BOSSES at a controversial Dudley borough school have hit back after a damning verdict from government inspectors.

Hurst Hill Primary School hit the headlines earlier this year when a group of parents threatened to keep their children at home following allegations of bullying.

The Paul Street school, on the outskirts of Sedgley and Woodsetton, has been described as inadequate by government watchdogs who even claim school leaders do not give accurate information to governors.

The shocking report, based in an inspection carried out in May, says teaching is inadequate and attainment has been below national expectations for the last three years.

Inspectors also found pupil behaviour and safety was inadequate; they said: “Isolated pockets of bullying are not managed urgently and effectively. Exclusions and persistent absences remain too high.

“Relationships with a small group of parents have broken down, consequently they lack confidence in the leadership of the school.

“The effectiveness of the governing body is limited because the progress information members receive from school leaders is not sufficiently clear and accurate.”

However the school, seemingly with support from Dudley’s Local Education Authority (LEA), has gone on the offensive – claiming inspectors got it wrong.

Hurst Hill head teacher, Caroline Dingle, has complained to Ofsted about its findings, the inspection process and the conduct of the inspection team.

The school argues the latest inspection was brought forward from its scheduled date next spring after complaints from parents and the school had not had time to address their concerns.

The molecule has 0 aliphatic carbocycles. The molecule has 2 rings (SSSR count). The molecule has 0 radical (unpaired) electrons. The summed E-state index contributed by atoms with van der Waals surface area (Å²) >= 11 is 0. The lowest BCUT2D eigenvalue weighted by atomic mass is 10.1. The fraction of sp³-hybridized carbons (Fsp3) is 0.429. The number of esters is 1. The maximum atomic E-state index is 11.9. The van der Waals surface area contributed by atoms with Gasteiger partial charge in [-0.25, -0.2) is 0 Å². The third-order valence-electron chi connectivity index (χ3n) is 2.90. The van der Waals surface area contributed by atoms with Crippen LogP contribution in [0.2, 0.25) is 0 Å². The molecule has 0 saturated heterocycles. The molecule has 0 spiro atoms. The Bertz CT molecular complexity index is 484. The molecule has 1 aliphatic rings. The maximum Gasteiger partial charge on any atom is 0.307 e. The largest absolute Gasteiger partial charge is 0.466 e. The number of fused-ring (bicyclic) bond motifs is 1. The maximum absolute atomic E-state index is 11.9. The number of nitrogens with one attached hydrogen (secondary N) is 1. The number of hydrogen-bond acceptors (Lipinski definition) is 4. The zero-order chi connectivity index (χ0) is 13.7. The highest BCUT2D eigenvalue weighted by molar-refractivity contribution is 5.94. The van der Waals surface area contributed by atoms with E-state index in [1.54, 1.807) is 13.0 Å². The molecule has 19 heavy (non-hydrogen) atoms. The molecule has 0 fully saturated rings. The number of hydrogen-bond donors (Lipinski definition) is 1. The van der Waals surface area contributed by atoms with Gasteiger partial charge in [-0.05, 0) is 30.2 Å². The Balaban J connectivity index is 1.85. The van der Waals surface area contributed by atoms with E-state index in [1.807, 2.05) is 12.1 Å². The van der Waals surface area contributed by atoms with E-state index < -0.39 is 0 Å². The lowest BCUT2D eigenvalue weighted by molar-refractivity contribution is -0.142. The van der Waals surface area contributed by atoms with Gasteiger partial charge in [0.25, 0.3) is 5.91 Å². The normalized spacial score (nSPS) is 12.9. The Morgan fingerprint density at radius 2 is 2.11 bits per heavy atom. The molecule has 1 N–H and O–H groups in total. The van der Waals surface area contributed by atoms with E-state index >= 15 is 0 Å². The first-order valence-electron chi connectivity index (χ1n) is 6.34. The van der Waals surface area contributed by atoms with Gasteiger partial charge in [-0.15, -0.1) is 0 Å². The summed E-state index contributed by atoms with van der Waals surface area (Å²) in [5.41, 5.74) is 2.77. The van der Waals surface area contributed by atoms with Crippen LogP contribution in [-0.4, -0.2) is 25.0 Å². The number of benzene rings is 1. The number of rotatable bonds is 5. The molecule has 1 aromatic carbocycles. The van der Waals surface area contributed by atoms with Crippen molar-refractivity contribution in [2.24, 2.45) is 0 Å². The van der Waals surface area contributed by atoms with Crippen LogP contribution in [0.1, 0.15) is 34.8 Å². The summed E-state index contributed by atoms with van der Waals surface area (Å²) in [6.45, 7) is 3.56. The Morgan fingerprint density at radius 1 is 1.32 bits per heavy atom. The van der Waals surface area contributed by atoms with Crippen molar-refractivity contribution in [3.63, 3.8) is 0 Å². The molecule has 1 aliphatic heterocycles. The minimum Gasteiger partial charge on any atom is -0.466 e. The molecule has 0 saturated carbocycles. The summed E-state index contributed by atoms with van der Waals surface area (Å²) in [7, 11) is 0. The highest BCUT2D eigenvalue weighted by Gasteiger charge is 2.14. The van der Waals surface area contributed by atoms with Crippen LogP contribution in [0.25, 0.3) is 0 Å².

Mrs Dingle says improvement measures are now in place and added: “We are an improved and successful school and always strive for the best educational standards for our pupils. “Our pupils will continue to be at the heart of everything we do, and we will continue to work with the local authority, parents and governors to raise standards further.”

Dudley LEA believes the school, which has now been placed into special measures, has the capacity to make necessary improvements.

The authority, which has also complained to Ofsted, said: “It is the local authority’s belief that this judgement sits in contradiction to the evidence presented to and available for the inspectors, making a judgement of special measures is unsafe and unsound.”

Councillor Tim Crumpton, Dudley cabinet member for children's services, said: "We are continuing to work closely with the school to offer help and support for staff and pupils including providing links with local high performing schools and appointing an extra governor to give extra help moving forward."

Ofsted acknowledges the majority of parents’ views were positive however its reasons for placing Hurst Hill in special measures are a hammer blow for school chiefs.

Ofsted said: “It is failing to give its pupils and acceptable standard of education and the persons responsible for leading, managing and governing the school are not demonstrating the capacity to secure the necessary improvement.”